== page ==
The beginning of confusion

      Lao Tzu c. 500BCE.

  13. Tanz 13

    No, I don’t follow singers who cave in to political pressure. I am on the side of Israel, as are many Kiwis. Not everyone stands with the delusional and bossy left. Lorde must have known this would happen if she booked to play Tel Aviv, that’s why I suspect there is more than this than meets the eye. Bowie would never have cancelled and nor have people like Rod Stewart, etc. Guts to do the right thing, without all the virtual signalling etc. Where is Springsteen when you need him?

    • Ed 13.1

      As usual, you speak for ‘many New Zealanders.’

    • One Anonymous Bloke 13.2

      New Zealand foreign policy hasn’t changed much then: it’s always been something you’ll bear false witness about.

      cf: UN SC resolution 2334

    • David Mac 13.3

      You could be on the side of: ‘Both parties reaching out’.

      A pre-requisite sort of needs to be: ‘not picking sides’.

      Love our children equally.

      • One Anonymous Bloke 13.3.1

        Oh Tanz has made it quite clear: either you’re with her (and her invisible friends), or you’re agin her. This false dichotomy is yet another thing she bears false witness to every single day.

        • David Mac

          Tanz cares about the same things we all do. A place to call home, family, health, financial well-being, a sense of purpose.

          We aren’t that different….

          “I’m a bit soft on the God stuff Tanz…but I’ll go to your Mum’s funeral and sing the hymns with gusto….because I like you.”

          • One Anonymous Bloke

            There are good people on both sides. Where have I heard that before…? 😉

            • David Mac

              Do you agree that fundamentally our 4.5 million wish-lists are pretty similar?

              The more left of us might imagine: “Exploit more poor people” on the lists of the hard right. I don’t see it that way.

              I think something like: ‘Help more people realise their potential’ could and should enjoy equal status on all lists.

              • One Anonymous Bloke

                Do you agree that fundamentally our 4.5 million wish-lists are pretty similar?

                There’s a range of behaviour that can be described as ‘normal’ – the day to day things people do. If the wish-lists are as diverse as the behaviours – legal, illegal, creative, destructive, etc. the commonalities may be few indeed.

                Cf: the difference between “being laughed at” and “being murdered”, as potential dating experiences.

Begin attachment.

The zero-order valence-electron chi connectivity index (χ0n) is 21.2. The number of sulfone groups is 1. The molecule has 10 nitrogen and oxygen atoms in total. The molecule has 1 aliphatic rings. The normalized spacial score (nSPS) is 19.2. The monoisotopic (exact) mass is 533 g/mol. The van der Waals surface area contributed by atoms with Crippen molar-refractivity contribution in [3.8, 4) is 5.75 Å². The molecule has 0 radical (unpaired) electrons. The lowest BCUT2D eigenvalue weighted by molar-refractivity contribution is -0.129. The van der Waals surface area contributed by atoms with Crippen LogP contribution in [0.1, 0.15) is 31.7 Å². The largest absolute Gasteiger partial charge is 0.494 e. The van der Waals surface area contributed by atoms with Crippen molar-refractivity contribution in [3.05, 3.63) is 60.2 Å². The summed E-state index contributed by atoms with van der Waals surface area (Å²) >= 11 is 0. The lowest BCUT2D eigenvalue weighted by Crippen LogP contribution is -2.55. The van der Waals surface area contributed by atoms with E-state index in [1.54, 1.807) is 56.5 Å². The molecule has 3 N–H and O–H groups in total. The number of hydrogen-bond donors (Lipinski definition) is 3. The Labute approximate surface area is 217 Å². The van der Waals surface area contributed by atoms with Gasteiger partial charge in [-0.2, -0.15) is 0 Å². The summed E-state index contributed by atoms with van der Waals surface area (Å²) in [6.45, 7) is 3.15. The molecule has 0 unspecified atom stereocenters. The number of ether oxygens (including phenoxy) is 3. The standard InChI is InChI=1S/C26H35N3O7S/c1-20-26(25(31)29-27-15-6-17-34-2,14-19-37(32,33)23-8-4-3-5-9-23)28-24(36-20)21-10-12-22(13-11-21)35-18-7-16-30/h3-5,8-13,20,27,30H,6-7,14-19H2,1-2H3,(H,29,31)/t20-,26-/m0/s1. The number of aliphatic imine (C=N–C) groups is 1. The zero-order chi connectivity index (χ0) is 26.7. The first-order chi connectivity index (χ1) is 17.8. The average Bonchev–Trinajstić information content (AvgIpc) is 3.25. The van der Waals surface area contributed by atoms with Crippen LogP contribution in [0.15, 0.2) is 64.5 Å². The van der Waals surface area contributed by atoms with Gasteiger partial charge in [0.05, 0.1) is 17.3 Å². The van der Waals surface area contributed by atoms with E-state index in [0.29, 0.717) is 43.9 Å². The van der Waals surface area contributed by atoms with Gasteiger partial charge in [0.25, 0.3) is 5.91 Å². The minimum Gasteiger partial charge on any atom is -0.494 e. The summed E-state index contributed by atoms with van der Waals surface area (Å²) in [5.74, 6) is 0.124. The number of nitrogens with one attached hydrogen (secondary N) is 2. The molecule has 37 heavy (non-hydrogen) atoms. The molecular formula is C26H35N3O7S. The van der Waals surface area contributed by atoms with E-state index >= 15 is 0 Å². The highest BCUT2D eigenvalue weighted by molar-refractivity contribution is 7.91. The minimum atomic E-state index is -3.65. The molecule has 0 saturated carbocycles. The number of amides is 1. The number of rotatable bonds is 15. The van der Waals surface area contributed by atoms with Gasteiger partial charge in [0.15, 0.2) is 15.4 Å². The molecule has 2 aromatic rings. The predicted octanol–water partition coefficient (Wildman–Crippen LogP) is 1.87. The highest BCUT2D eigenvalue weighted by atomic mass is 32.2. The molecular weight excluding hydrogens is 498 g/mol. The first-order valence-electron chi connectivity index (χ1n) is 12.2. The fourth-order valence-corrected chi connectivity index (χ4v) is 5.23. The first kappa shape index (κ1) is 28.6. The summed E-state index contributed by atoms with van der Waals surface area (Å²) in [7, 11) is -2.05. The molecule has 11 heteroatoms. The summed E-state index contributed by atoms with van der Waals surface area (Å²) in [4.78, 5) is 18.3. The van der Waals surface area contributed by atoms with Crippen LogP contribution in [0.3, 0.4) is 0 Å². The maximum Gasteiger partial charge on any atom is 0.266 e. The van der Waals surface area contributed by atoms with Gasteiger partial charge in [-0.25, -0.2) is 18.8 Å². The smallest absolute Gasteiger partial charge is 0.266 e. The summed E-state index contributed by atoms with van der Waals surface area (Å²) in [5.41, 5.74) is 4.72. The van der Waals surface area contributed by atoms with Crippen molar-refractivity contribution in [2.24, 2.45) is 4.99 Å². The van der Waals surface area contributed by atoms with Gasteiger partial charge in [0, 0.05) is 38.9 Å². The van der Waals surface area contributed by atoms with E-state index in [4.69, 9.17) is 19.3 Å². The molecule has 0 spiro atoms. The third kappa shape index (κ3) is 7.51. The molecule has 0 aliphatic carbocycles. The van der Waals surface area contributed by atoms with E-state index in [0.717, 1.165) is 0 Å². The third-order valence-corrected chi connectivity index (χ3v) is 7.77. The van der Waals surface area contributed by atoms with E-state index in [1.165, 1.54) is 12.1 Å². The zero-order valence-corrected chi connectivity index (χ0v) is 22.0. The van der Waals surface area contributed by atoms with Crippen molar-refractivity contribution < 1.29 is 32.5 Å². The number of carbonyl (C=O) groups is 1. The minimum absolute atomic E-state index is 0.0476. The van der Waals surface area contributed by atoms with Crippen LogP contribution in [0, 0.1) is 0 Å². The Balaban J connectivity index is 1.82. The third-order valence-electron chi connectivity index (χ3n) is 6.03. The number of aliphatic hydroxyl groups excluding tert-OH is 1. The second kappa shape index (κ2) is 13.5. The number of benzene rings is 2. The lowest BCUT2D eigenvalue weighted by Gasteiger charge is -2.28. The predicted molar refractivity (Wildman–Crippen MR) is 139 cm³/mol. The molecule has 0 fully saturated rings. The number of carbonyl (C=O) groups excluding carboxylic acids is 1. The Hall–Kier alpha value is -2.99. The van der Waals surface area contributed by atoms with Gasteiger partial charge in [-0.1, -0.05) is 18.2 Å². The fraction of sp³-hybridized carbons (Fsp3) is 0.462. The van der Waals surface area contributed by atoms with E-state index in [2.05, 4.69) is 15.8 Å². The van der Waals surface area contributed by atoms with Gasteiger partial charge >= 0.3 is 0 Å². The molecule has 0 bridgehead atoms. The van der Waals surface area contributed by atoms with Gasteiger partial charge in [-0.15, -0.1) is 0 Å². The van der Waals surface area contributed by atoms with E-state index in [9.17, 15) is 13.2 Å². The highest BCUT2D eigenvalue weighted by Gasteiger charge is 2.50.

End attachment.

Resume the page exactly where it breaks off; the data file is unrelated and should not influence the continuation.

• The more left of us might imagine: “Exploit more poor people” on the lists of the hard right.

                We’re not imagining it. John Key definitely said that he wanted wages to drop and acted to make it so.

          • Tanz


    • Chris 13.4

      Springsteen’s busy ain’t playin’ Sun City but he’ll get around to it when he’s ready.

    • “Lorde must have known this would happen if she booked to play Tel Aviv”

      Jeez, TANZ, she’s 20 years old. How many 20 year olds do you know who are politically aware and saavy? You’re projected your own political nous onto her.

      I recall my own political knowledge at the time and it was woeful. (I was so rightwing and reactionary that I now blush at mis-informed views at the time. But let’s not go there.)

    • Marcus Morris 13.6

      Nearly forty years ago New Zealanders were split almost fifty-fifty on the issue of the morality of apartheid in South Africa and whether or not our playing rugby with them gave the governing regime some sort of legitimacy. History has shown quite clearly that those of us who opposed the tour on moral grounds were correct in our stand. I suspect that there are as many pro-Palestine supporters in New Zealand as there are supporters of the current Israeli regime. There are thousands of Israelis who are also opposed to Netanyahu and his “team” – in fact many of these same Israelis are trying, as we write, to have him indicted for corruption. This same body of Israeli citizens are also ashamed and certainly uncomfortable with their government’s treatment of the Palestinians.

      Has Lorde shown leadership or been manipulated – who cares – she has made a stand according to her own principals – as a twenty year old she has taken on a huge responsibility and those of us who applaud her position need to give her all the support we can.

      By the way, the fact that I sympathise with the Palestinian people and their awful plight in no way makes me anti-semitic and I get very annoyed when this stupid connection is made. I am well aware of the appalling treatment and persecution of the Jewish people by the Christian nations of Europe over the last one thousand years. I just don’t accept the concept of the “promised land”.

      • Anne 13.6.1

        There are thousands of Israelis who are also opposed to Netanyahu and his “team” – in fact many of these same Israelis are trying, as we write, to have him indicted for corruption.

        So true – the intelligent ones. I wonder sometimes how many Israelis have been driven out of Israel because they can no longer live with the brutality and the lies being uttered in their name. Of course we will never know because such statistics never appear in the MSMs of the English speaking world.

        I was once a strong supporter of Israel. Although I’m non Jewish, I have cousins in Britain who are half Jewish and who were brought up in a Jewish household. I wanted to go and live for a time on a kibbutz as a young woman, so it saddens me to see what has happened to Israel.

    • Brian Tregaskin 13.7

      Tanz —
      Lorde did the right thing by cancelling “Tel Aviv’s hipster vibe is a bubble on the surface of a very deep security state”
      The gig is a controversial one with many bands urged to avoid performing in Israel in protest of the country’s occupation of Palestinian land.